The Last Instance

“Our uchromia: to learn to think from the point of view of Black as what determines color in the last instance rather than what limits it.” Our uchromia, our non-chromia or non-color — what does Laruelle mean by this?


As Laruelle would say, color always has a position. Color always has a stance. The color palette or the color spectrum provide a complex field of difference and alternation. The primary colors reside in their determining positions, while other colors compliment each other as contrasts. Hence the color posture: purple complimenting yellow, red complimenting green, the primary colors’ posture vis-à-vis the palette, and ultimately the posture of color itself governing the continuum of light and dark, as colors take turns emerging into a luminous and supersaturated visibility, or receding into a sunless gloom.

Laruelle uses photography as a way to explain these never-ending quests into and out of things. “Platonism is perhaps born of the absence of a photo,” he writes, proposing a provocative anachronism. “From this we get the model and the copy, and their common derivative in the simulacrum. And Leibniz and Kant alike — the intelligible depth of the phenomenon as much as its trenchant distinction — find their possibility in this repression of photography.”

According to Laruelle, photography has long been held captive, forced to choose between two unappetizing options,

"philosophy on one hand (consciousness and reflection), psychoanalysis on the other (the unconscious and [automatic drives]). . . . The photo is then neither a mode of philosophical reflection — even if there is plenty of photography integrated into philosophy — nor a mode of unconscious representation or a return of the repressed. Neither Being nor the Other; neither Consciousness nor the Unconscious, neither the present nor the repressed."

Photography is an ideal candidate for Laruelle’s intervention, because photography requires that light penetrate an aperture and write itself on a sensitive surface, resulting in prints that, in turn, reflect light back to viewers. “Philosophy remains an optics,” he writes. “Transcendental no doubt, but specular: intuitiveness is its unavoidable structure. The eye is first an external empirical sense; then it is divided and doubled, the introduction of the other gaze constituting an a priori optical or specular field; then the gazes knot themselves together, form a chiasmus, and constitute a transcendental speculative field.”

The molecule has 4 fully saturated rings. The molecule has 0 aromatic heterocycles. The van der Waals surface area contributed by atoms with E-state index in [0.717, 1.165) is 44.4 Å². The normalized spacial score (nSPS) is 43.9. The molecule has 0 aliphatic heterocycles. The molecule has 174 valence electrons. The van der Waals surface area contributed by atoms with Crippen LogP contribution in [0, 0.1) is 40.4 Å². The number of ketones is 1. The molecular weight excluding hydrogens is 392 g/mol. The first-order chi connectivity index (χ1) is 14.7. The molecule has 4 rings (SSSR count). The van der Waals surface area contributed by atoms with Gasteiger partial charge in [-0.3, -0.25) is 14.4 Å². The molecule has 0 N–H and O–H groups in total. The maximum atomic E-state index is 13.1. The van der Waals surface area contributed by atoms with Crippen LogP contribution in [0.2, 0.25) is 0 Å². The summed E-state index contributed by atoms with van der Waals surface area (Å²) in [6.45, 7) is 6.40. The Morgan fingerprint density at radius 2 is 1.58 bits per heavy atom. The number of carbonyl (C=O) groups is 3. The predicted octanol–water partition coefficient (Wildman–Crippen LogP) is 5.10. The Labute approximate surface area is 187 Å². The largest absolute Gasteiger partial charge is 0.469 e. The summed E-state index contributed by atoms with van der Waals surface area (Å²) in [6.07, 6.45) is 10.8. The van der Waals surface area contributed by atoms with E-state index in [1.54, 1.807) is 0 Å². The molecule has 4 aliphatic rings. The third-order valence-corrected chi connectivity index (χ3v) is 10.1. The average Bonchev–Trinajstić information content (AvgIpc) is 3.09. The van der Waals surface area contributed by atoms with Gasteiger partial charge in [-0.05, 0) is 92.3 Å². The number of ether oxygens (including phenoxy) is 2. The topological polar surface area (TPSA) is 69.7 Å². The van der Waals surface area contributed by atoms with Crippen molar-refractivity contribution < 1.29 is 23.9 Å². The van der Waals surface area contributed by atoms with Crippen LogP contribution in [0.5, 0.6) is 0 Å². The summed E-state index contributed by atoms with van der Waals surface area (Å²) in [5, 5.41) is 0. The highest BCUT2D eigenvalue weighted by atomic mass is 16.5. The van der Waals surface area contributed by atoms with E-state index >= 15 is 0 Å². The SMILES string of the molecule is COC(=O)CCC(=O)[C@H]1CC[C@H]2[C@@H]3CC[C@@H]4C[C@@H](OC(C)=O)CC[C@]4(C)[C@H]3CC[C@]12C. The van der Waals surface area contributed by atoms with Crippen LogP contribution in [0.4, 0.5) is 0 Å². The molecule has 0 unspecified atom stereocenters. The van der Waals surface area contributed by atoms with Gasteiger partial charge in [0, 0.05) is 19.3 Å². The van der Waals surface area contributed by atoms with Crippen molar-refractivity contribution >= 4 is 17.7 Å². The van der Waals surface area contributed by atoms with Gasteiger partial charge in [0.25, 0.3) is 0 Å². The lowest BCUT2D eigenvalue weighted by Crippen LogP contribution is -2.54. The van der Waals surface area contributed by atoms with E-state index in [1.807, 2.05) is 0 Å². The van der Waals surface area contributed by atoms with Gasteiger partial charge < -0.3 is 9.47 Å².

Which is precisely what Laruelle seeks to avoid. Using the language of optics, Laruelle exhibits a unilateralized dioptrics, in that he rejects absolutely the reduplication and extension of the eye in favor of an immanent transparency of identity. But he simultaneously exhibits a unilateralized catoptrics, in that he assigns a pure opacity to the one, a pure density, a pure imperviousness.

“The multiplication of the eye into a recursive spiral does not suppress it,” he reminds us, “for the eye is the intuition that now gives the other eye; the gaze that opens upon the other gaze — such is the kernel of all transcendental aesthetics.” Is this not the great phenomenological gambit, that physiognomy is destiny, that our eyes and senses orient ourselves into a world, toward phenomena that orient and reveal themselves back to us?

The philosopher says, Humanity was endowed with the faculty of sight, so humanity must devote itself to seeing, and seeing well. But Laruelle says, The decision is never between looking and seeing or between listening and hearing. That is no decision at all. The true decision, the decision already made implicitly by philosophy, is to see and hear in the first place. We decide each time we open our eyes.

In other words, photography is always understood as color photography, black-and-white photography even, but never black photography proper. Rather than these other color photographies evident in phenomenology, psychoanalysis, or philosophy at large, Laruelle writes that we need photography (now recast as non-photography) as science photography or identity photography.

But what would “identity photography” mean? Identity photography is black photography. And thus identity photography is the only kind of photography that could inscribe the black universe. Laruelle calls such photography a “hyperphenomenology of the real”; it follows a logic of auto-impression, not expression. Not a cliché snapshot, but an immanent identity of the Real. “One does not photograph the World, the City, History,” Laruelle claims. One photographs “the identity (of) the real-in-the-last-instance.” In this sense, although color always carries itself in terms of a “posture” or “stance,” black is immanent to itself and thus can only be an in-stance, an instance, or as Laruelle says, the last instance.

Liz Deschenes, "Tilt / Swing #4B" (2009).
Liz Deschenes, "Tilt / Swing #4B" (2009).


(Excerpted from Laruelle: Against the Digital [University of Minnesota Press: 2014], pp. 145-148.)